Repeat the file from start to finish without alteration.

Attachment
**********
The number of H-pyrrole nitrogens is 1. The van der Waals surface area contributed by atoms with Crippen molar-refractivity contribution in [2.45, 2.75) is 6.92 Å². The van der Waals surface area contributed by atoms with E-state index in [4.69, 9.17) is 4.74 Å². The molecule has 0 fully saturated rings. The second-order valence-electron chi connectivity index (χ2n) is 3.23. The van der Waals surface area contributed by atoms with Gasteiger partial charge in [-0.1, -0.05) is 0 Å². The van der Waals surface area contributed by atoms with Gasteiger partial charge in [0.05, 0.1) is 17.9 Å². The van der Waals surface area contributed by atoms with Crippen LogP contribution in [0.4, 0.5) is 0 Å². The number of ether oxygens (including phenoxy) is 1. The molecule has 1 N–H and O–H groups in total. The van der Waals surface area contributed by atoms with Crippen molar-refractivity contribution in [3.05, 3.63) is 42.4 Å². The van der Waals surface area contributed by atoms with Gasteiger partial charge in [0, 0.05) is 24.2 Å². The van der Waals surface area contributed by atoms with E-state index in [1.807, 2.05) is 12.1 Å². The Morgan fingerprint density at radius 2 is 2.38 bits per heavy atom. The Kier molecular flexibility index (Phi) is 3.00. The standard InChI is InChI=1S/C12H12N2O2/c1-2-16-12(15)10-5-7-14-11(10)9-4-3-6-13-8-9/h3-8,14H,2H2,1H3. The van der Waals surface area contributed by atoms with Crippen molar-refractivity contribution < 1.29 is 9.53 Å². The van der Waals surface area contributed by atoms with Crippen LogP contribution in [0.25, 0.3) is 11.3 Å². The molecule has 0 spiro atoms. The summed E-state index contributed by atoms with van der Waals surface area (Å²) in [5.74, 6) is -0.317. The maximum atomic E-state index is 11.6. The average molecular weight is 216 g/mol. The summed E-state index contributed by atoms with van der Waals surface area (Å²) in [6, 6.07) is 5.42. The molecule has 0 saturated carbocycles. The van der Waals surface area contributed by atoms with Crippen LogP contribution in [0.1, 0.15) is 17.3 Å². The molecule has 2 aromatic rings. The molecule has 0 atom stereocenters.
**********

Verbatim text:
The number of H-pyrrole nitrogens is 1. The van der Waals surface area contributed by atoms with Crippen molar-refractivity contribution in [2.45, 2.75) is 6.92 Å². The van der Waals surface area contributed by atoms with E-state index in [4.69, 9.17) is 4.74 Å². The molecule has 0 fully saturated rings. The second-order valence-electron chi connectivity index (χ2n) is 3.23. The van der Waals surface area contributed by atoms with Gasteiger partial charge in [-0.1, -0.05) is 0 Å². The van der Waals surface area contributed by atoms with Gasteiger partial charge in [0.05, 0.1) is 17.9 Å². The van der Waals surface area contributed by atoms with Crippen LogP contribution in [0.4, 0.5) is 0 Å². The number of ether oxygens (including phenoxy) is 1. The molecule has 1 N–H and O–H groups in total. The van der Waals surface area contributed by atoms with Crippen molar-refractivity contribution in [3.05, 3.63) is 42.4 Å². The van der Waals surface area contributed by atoms with Gasteiger partial charge in [0, 0.05) is 24.2 Å². The van der Waals surface area contributed by atoms with E-state index in [1.807, 2.05) is 12.1 Å². The Morgan fingerprint density at radius 2 is 2.38 bits per heavy atom. The Kier molecular flexibility index (Phi) is 3.00. The standard InChI is InChI=1S/C12H12N2O2/c1-2-16-12(15)10-5-7-14-11(10)9-4-3-6-13-8-9/h3-8,14H,2H2,1H3. The van der Waals surface area contributed by atoms with Crippen molar-refractivity contribution < 1.29 is 9.53 Å². The van der Waals surface area contributed by atoms with Crippen LogP contribution in [0.25, 0.3) is 11.3 Å². The molecule has 0 spiro atoms. The summed E-state index contributed by atoms with van der Waals surface area (Å²) in [5.74, 6) is -0.317. The maximum atomic E-state index is 11.6. The average molecular weight is 216 g/mol. The summed E-state index contributed by atoms with van der Waals surface area (Å²) in [6, 6.07) is 5.42. The molecule has 0 saturated carbocycles. The van der Waals surface area contributed by atoms with Crippen LogP contribution in [0.1, 0.15) is 17.3 Å². The molecule has 2 aromatic rings. The molecule has 0 atom stereocenters.